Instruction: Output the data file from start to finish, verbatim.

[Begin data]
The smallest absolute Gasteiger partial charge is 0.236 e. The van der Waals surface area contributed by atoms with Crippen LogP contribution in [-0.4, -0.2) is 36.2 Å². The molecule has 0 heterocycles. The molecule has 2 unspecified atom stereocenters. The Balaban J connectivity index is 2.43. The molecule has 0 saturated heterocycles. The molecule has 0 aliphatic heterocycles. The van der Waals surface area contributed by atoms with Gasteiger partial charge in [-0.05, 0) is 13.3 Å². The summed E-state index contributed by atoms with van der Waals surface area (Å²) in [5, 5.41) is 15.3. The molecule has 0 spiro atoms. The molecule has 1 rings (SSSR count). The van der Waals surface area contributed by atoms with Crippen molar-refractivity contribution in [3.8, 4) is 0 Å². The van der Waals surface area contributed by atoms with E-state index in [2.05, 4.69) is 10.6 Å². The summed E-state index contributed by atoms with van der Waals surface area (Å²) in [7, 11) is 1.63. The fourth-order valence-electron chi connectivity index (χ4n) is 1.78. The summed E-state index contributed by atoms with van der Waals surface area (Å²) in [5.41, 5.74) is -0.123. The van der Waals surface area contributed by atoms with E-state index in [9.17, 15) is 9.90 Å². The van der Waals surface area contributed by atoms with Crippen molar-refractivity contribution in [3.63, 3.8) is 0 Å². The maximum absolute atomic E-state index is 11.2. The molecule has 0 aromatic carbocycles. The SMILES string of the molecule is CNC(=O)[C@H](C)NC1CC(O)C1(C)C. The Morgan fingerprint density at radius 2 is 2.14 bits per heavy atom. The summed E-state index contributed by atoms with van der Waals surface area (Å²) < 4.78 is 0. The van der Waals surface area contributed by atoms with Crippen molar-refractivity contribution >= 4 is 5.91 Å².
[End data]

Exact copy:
The smallest absolute Gasteiger partial charge is 0.236 e. The van der Waals surface area contributed by atoms with Crippen LogP contribution in [-0.4, -0.2) is 36.2 Å². The molecule has 0 heterocycles. The molecule has 2 unspecified atom stereocenters. The Balaban J connectivity index is 2.43. The molecule has 0 saturated heterocycles. The molecule has 0 aliphatic heterocycles. The van der Waals surface area contributed by atoms with Gasteiger partial charge in [-0.05, 0) is 13.3 Å². The summed E-state index contributed by atoms with van der Waals surface area (Å²) in [5, 5.41) is 15.3. The molecule has 0 spiro atoms. The molecule has 1 rings (SSSR count). The van der Waals surface area contributed by atoms with Crippen molar-refractivity contribution in [3.8, 4) is 0 Å². The van der Waals surface area contributed by atoms with E-state index in [2.05, 4.69) is 10.6 Å². The summed E-state index contributed by atoms with van der Waals surface area (Å²) in [7, 11) is 1.63. The fourth-order valence-electron chi connectivity index (χ4n) is 1.78. The summed E-state index contributed by atoms with van der Waals surface area (Å²) in [5.41, 5.74) is -0.123. The van der Waals surface area contributed by atoms with E-state index in [9.17, 15) is 9.90 Å². The van der Waals surface area contributed by atoms with Crippen molar-refractivity contribution in [3.63, 3.8) is 0 Å². The maximum absolute atomic E-state index is 11.2. The molecule has 0 aromatic carbocycles. The SMILES string of the molecule is CNC(=O)[C@H](C)NC1CC(O)C1(C)C. The Morgan fingerprint density at radius 2 is 2.14 bits per heavy atom. The summed E-state index contributed by atoms with van der Waals surface area (Å²) < 4.78 is 0. The van der Waals surface area contributed by atoms with Crippen molar-refractivity contribution >= 4 is 5.91 Å².